TV ANNOUNCERS: Tim Brando, Spencer Tillman and Coley Harvey on FOX.

SERIES: Saturday will be the 93rd meeting between Iowa and Wisconsin. The visiting team has won seven of the last eight meetings.

The teams had met 16 consecutive years from 1995-2010 before the series was disrupted by conference realignment in 2011. Through 92 games, Wisconsin leads 47-43-2. Iowa is 19-27-1 all-time in games played in Madison. Iowa’s last win in the series was a 10-6 victory in 2015.

BETTING LINES: Wisconsin opened as an 8-point favorite at It bumped up to 8.5 as of Wednesday morning at the Elite Sportsbook in Riverside. The total was at 38.


-Iowa is 3-7 Against The Spread in its last 10 conference games.

-Under is 6-0-1 in Hawkeyes last 7 games overall.

-Wisconsin is 5-1 ATS in its last 6 home games.

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-Under is 5-0 in Badgers last 5 games overall.


Jonathan Taylor, RB – The New Jersey native serves as the current face of the Wisconsin program. He’s been a machine since showing up in Madison as a three-star recruit. How good is he from a historical standpoint? He has amassed 5,180 yards in just 35 career games to join Georgia’s Herschel Walker (5,596), Wisconsin’s Ron Dayne (5,091) and Oregon’s LaMichael James (5,082) as the only players to rush for 5,000 yards before the end of their junior season.

Chris Orr, LB – The senior disrupts opposing offenses. He’s produced all nine of his sacks this season in his last five games. He ranks 6th nationally in that category. He’s also been credited with six quarterback hurries in ’19.

Jack Sanborn, LB – Iowa worked hard on trying to convince the sophomore from Illinois to become a Hawkeye when he was coming out of high school. We can see why. His 46 tackles lead the Badgers. He also has contributed 3.5 sacks and 6.5 tackles for loss.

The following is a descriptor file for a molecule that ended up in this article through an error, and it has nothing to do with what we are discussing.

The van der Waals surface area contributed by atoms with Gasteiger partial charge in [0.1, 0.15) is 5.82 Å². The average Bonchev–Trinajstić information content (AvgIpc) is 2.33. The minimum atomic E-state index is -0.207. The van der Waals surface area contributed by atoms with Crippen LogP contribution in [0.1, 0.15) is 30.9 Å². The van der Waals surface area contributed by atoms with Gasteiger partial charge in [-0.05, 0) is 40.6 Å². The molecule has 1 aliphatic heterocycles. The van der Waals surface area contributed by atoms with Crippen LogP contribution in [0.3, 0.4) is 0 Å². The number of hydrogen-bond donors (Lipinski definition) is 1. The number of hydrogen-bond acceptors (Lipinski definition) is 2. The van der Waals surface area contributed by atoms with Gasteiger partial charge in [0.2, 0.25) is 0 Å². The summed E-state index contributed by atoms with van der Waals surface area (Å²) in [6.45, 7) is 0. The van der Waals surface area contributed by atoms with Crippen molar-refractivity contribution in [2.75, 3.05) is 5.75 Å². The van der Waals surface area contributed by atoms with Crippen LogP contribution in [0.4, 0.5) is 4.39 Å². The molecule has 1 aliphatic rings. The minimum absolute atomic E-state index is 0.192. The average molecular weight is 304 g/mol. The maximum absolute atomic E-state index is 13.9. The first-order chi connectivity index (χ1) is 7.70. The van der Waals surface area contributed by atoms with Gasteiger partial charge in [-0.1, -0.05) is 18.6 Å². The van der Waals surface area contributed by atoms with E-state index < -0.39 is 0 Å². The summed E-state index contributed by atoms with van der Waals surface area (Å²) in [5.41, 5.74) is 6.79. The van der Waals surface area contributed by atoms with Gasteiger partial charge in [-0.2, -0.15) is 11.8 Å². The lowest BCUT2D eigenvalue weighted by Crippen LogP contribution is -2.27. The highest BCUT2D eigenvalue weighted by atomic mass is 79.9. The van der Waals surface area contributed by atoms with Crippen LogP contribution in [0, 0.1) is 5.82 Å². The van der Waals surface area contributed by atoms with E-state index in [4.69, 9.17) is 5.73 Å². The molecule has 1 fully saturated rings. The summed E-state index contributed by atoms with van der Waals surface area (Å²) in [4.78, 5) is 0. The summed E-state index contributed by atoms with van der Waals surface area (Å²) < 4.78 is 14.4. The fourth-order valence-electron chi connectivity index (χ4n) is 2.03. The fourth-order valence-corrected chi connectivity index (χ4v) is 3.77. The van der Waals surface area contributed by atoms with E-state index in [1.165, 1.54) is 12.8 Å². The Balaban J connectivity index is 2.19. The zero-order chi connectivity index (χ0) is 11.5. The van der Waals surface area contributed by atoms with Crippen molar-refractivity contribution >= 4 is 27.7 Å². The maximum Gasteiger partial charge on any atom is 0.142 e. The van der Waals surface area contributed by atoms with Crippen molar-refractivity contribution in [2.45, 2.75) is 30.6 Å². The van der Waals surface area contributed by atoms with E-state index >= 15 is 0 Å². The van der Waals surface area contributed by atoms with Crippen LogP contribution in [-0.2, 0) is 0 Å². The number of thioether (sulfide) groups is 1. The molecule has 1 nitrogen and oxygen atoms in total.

Wisconsin: The Badgers did themselves in with turnovers, two of which came in the fourth quarter of an upset loss at Illinois. They have to take care of the football Saturday.

Iowa: The interior of Iowa’s offensive line must hold up against Wisconsin’s tricky 3-4, where linebackers come at you in a hurry. A lack of protection for Nate Stanley could equal a long day.


-The Badgers have played in a bowl game in each of the last 17 seasons, the longest active streak in the Big Ten and tied for the fifth longest in the FBS.

-The Badgers are 37-11 (.771) in conference play over the last 6 seasons (2014-19), since the Big Ten went to its current divisional alignment. Only Ohio State (44-4, .917) has a better league record over that span.

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-Wisconsin leads the nation in time of possession, holding the ball for an average of 36:48 — more than 90 seconds longer than any other team. Utah ranks No. 2 at 35:11.